Movie Day The Bear to Catch 22
Watching films is an addiction, consumed one by one, regardless of story or value, but for how they are shot – the lights, shots and edits, watching as as alien, trying to understand the language of this world through Annaud’s The Bear, Zemekis’ Castaway and Luketic’s Paranoia. Finding the moments, beautifully or ridiculously rendered: Redford’s Ordinary People, Hiller’s Silver Streak, NIchols’ Catch-22 (Mike Nichols, 1970). And then the day is gone, lost in the confusion of make belief, and you are an alien no longer, just tired.
Utopia: No Place Like There.
a. Derived from the Greek, meaning no place or not on a map, the word was re-purposed by Sir Tomas More 500 years ago to mean paradise.
Oscars 2017 Best Live Action Short. This year’s Oscar nominations for Best Live-Action Short are all European: The Woman and the TGV (Switzerland), Silent Nights (Denmark), Time Code (Spain), Enemies Within (France) and Sing (Hungary). And while all have obvious merits, most fail at the short format, striving instead to be an abbreviated feature. Aske Bang’s Silent Nights is the most flawed in this regard – cramming in a passionate on-again-off-again affair, a mugging, death of a parent, deportation and sudden pregnancy into 30 minutes. Timo von Guten’s The Woman and the TGV, although entertaining and meticulously shot, suffers from a kind of Amelie envy. Kristof Deak’s Sing and Selim Azzazi’s Enemies Within briefly focus on the key of the short format – that of a specific and intense relationship – but both lose focus in the end. It is only Juanjo Gimenez’s Time Code – the shortest of the entries at fifteen minutes – that understands the structure of short films. It delivers from beginning to end with humor and insight into the human condition while never overshooting its mark – people are happier when they accept themselves.
Ava DuVernay’s Academy-nominated documentary 13th exposes the intrinsic flaw of America’s 13th Amendment. Neither slavery nor involuntary servitude, except as a punishment for crime whereof the party shall have been duly convicted, shall exist within the United States, or any place subject to their jurisdiction.
While abolishing slavery is well and good – how did it ever happen in the first place?! – the amendment allows for the practice to continue through the penal system, a system that systematically incarcerates black males in America, a population that, only 4% of the overall population, accounts for 40% of prisoners. DuVernay outlines America’s dismal history of discrimination and servitude, citing Jim Crow laws as well as the systematic targeting of black leaders such as Angela Davis and Black Panther Fred Hampton.Presidents Nixon, Reagan and Clinton are all indicted for the role in the morass as well as So-Called President Trump. Most insidious of all is the monetization of the mass incarcerations – corporations such as WalMart and Time Warner directly profiting from these policies – as well as the understanding that another iteration of the racist laws awaits us all. DuVernay’s film needs to be seen. Okay, so what are you doing? Watch it now!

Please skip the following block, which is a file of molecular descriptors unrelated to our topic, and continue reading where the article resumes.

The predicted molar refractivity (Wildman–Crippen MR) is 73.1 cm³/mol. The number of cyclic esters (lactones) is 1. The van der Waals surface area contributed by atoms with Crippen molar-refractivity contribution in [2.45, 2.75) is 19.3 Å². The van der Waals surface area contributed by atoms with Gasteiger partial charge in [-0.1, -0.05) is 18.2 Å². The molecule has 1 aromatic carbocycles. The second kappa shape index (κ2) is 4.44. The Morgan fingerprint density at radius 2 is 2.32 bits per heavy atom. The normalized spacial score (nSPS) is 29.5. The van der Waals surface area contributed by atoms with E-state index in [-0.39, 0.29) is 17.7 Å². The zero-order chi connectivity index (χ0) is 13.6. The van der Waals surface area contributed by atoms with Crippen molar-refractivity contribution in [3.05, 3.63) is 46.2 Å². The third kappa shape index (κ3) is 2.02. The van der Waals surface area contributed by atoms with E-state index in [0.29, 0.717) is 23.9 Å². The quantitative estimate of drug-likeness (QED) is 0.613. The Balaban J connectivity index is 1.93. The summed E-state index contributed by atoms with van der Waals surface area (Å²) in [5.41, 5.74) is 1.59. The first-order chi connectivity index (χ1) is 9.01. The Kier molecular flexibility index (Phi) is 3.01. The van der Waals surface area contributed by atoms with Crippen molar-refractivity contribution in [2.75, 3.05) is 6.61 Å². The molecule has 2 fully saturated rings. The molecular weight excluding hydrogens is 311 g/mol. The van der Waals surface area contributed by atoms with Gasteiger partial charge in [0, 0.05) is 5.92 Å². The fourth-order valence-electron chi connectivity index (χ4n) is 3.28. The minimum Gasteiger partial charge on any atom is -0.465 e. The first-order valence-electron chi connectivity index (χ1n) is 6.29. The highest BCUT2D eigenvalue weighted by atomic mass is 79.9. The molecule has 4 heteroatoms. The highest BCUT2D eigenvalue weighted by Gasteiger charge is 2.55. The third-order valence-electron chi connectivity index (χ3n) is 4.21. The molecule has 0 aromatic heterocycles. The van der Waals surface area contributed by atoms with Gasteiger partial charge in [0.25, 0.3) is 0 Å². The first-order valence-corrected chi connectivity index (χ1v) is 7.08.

After three days at Will’s house in St. John’s, I began to hitchhike back west.
June 14, Ride One: St. John’s to Kelce Groose Turnoff (Brown Rabbit) Old and young guy, dog hair all over the back seat.
Ride Four: Argentia Turnoff to Marystown Turnoff (Red LTD) Scottish guy, still wild, music just as wild, “Watch yourself down there. It’s back woodsy.”
Ride Nine: Frenchman’s Turnoff to Fortune (Red Schneider truck) “LSD is shit.”
With the ferry service to the French island of St. Pierre Miquelon cancelled, I hoped for a ride on a trawler, the Marguerite, and stayed overnight in a cheap motel and watched Butterflies Are Free. The Marguerite left without me. I hitchhiked back up the peninsula and then across Newfoundland.
Ride One: Fortune to Grand Banks (Turquoise Ford) Wanted to do something for me…”If I wasn’t married.”
Ride Five: Trans Canada Highway Turnoff to Cornerbrook (Old blue car) Eldery lady spoke of mongoloid mentally retarded boy; offered me a little red bible.
Ride Six: Cornerbrook to Stephenville (Old green car with no back seat) Doug drove (getting married in two weeks) with Pat (intense, speed user) and Brian (hard drinker) in the front seat; all moose and salmon poachers, each been to jail a few times, went to the dump looking for bears; drank four beers by the time they dropped me off at the ferry.
The Battle of Algiers is known for its neorealism, cinema verite as they say, images so real that we have to be told they’re not.
Its strength, however, lies not only in its images.
But in its development of a central theme: our inherent inhumanity to one another.
A herd of 9,000 used in shooting this iconic story element. Nothing compares to these images throughout the 133-minute film.
That’s pretty good too.
Birth of a Nation had promise – a compelling narrative most of all – but fails. Instead of exploring the contorted depths of American history, Parker trains the camera on himself, too often in close-up, reacting to repetitive brutality. Violent images dominate – people’s teeth getting hammered out, exposed brains – when the story of a remarkable man, Nat Turner, could have been developed, asking who really spoke of this: As we pushed on to the house, I discovered some one run round the garden, and thinking it was some of the white family, I pursued them, but finding it was a servant girl belonging to the house, I returned to commence the work of death. The film does not elucidate nor does it have vision, as did Steve McQueen in 12 Years a Slave, but is solely a chronicle of violence, flat and tediously rendered, craft-less as anything of the Superhero genre.
I dream of looking outside the image.
Escaping from the frame.
Considering what could be.
Getting my head on different.